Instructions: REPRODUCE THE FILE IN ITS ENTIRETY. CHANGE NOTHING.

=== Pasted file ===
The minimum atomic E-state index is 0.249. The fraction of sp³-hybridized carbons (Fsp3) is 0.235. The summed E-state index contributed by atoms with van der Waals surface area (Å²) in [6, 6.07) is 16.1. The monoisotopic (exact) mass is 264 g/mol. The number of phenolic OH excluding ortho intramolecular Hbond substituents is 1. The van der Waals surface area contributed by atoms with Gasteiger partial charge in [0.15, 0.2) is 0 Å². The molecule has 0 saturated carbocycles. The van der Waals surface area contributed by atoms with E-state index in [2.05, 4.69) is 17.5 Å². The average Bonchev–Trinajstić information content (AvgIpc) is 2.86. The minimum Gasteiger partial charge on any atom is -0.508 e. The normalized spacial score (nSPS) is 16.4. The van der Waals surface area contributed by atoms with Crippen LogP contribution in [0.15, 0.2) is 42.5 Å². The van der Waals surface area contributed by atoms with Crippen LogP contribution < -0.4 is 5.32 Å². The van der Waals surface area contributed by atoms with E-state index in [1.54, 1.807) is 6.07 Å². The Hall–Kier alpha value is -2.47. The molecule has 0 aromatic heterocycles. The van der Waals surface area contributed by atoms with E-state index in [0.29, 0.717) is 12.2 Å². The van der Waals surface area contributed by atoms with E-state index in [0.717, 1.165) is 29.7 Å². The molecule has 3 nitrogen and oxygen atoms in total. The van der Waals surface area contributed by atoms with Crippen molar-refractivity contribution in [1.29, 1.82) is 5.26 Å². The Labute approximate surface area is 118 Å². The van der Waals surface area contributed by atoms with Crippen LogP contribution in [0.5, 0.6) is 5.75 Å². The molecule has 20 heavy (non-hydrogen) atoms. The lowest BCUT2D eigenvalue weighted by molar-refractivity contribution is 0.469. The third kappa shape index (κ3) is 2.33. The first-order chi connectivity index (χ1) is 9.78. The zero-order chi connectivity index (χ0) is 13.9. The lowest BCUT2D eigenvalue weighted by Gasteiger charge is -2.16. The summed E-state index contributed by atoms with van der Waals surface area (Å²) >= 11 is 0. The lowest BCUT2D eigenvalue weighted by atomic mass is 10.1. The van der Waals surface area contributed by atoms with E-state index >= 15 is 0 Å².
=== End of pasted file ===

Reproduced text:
The minimum atomic E-state index is 0.249. The fraction of sp³-hybridized carbons (Fsp3) is 0.235. The summed E-state index contributed by atoms with van der Waals surface area (Å²) in [6, 6.07) is 16.1. The monoisotopic (exact) mass is 264 g/mol. The number of phenolic OH excluding ortho intramolecular Hbond substituents is 1. The van der Waals surface area contributed by atoms with Gasteiger partial charge in [0.15, 0.2) is 0 Å². The molecule has 0 saturated carbocycles. The van der Waals surface area contributed by atoms with E-state index in [2.05, 4.69) is 17.5 Å². The average Bonchev–Trinajstić information content (AvgIpc) is 2.86. The minimum Gasteiger partial charge on any atom is -0.508 e. The normalized spacial score (nSPS) is 16.4. The van der Waals surface area contributed by atoms with Crippen LogP contribution in [0.15, 0.2) is 42.5 Å². The van der Waals surface area contributed by atoms with Crippen LogP contribution < -0.4 is 5.32 Å². The van der Waals surface area contributed by atoms with E-state index in [1.54, 1.807) is 6.07 Å². The Hall–Kier alpha value is -2.47. The molecule has 0 aromatic heterocycles. The van der Waals surface area contributed by atoms with E-state index in [0.29, 0.717) is 12.2 Å². The van der Waals surface area contributed by atoms with E-state index in [0.717, 1.165) is 29.7 Å². The molecule has 3 nitrogen and oxygen atoms in total. The van der Waals surface area contributed by atoms with Crippen molar-refractivity contribution in [1.29, 1.82) is 5.26 Å². The Labute approximate surface area is 118 Å². The van der Waals surface area contributed by atoms with Crippen LogP contribution in [0.5, 0.6) is 5.75 Å². The molecule has 20 heavy (non-hydrogen) atoms. The lowest BCUT2D eigenvalue weighted by molar-refractivity contribution is 0.469. The third kappa shape index (κ3) is 2.33. The first-order chi connectivity index (χ1) is 9.78. The zero-order chi connectivity index (χ0) is 13.9. The lowest BCUT2D eigenvalue weighted by Gasteiger charge is -2.16. The summed E-state index contributed by atoms with van der Waals surface area (Å²) >= 11 is 0. The lowest BCUT2D eigenvalue weighted by atomic mass is 10.1. The van der Waals surface area contributed by atoms with E-state index >= 15 is 0 Å².